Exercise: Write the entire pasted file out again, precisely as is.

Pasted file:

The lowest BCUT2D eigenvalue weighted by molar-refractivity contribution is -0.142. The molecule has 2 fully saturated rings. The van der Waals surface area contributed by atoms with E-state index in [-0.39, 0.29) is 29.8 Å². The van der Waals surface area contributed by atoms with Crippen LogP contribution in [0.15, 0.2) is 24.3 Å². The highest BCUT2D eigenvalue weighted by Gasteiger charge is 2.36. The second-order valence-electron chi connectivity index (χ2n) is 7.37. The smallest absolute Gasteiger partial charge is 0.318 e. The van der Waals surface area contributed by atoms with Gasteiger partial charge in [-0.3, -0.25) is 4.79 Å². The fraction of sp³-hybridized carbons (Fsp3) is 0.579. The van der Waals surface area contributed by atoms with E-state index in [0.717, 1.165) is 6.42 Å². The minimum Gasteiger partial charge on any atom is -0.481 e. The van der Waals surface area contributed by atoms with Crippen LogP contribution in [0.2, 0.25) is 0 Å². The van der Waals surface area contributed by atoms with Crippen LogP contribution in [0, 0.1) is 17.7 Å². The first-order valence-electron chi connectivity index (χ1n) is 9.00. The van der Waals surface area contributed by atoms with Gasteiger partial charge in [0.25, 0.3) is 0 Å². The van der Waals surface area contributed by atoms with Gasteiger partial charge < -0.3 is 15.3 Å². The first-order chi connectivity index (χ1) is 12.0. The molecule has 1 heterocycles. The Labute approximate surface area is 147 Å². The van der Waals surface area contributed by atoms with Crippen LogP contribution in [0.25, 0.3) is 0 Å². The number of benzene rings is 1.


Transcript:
The lowest BCUT2D eigenvalue weighted by molar-refractivity contribution is -0.142. The molecule has 2 fully saturated rings. The van der Waals surface area contributed by atoms with E-state index in [-0.39, 0.29) is 29.8 Å². The van der Waals surface area contributed by atoms with Crippen LogP contribution in [0.15, 0.2) is 24.3 Å². The highest BCUT2D eigenvalue weighted by Gasteiger charge is 2.36. The second-order valence-electron chi connectivity index (χ2n) is 7.37. The smallest absolute Gasteiger partial charge is 0.318 e. The van der Waals surface area contributed by atoms with Gasteiger partial charge in [-0.3, -0.25) is 4.79 Å². The fraction of sp³-hybridized carbons (Fsp3) is 0.579. The van der Waals surface area contributed by atoms with E-state index in [0.717, 1.165) is 6.42 Å². The minimum Gasteiger partial charge on any atom is -0.481 e. The van der Waals surface area contributed by atoms with Crippen LogP contribution in [0.2, 0.25) is 0 Å². The van der Waals surface area contributed by atoms with Crippen LogP contribution in [0, 0.1) is 17.7 Å². The first-order valence-electron chi connectivity index (χ1n) is 9.00. The van der Waals surface area contributed by atoms with Gasteiger partial charge in [0.25, 0.3) is 0 Å². The van der Waals surface area contributed by atoms with Gasteiger partial charge < -0.3 is 15.3 Å². The first-order chi connectivity index (χ1) is 12.0. The molecule has 1 heterocycles. The Labute approximate surface area is 147 Å². The van der Waals surface area contributed by atoms with Crippen LogP contribution in [0.25, 0.3) is 0 Å². The number of benzene rings is 1.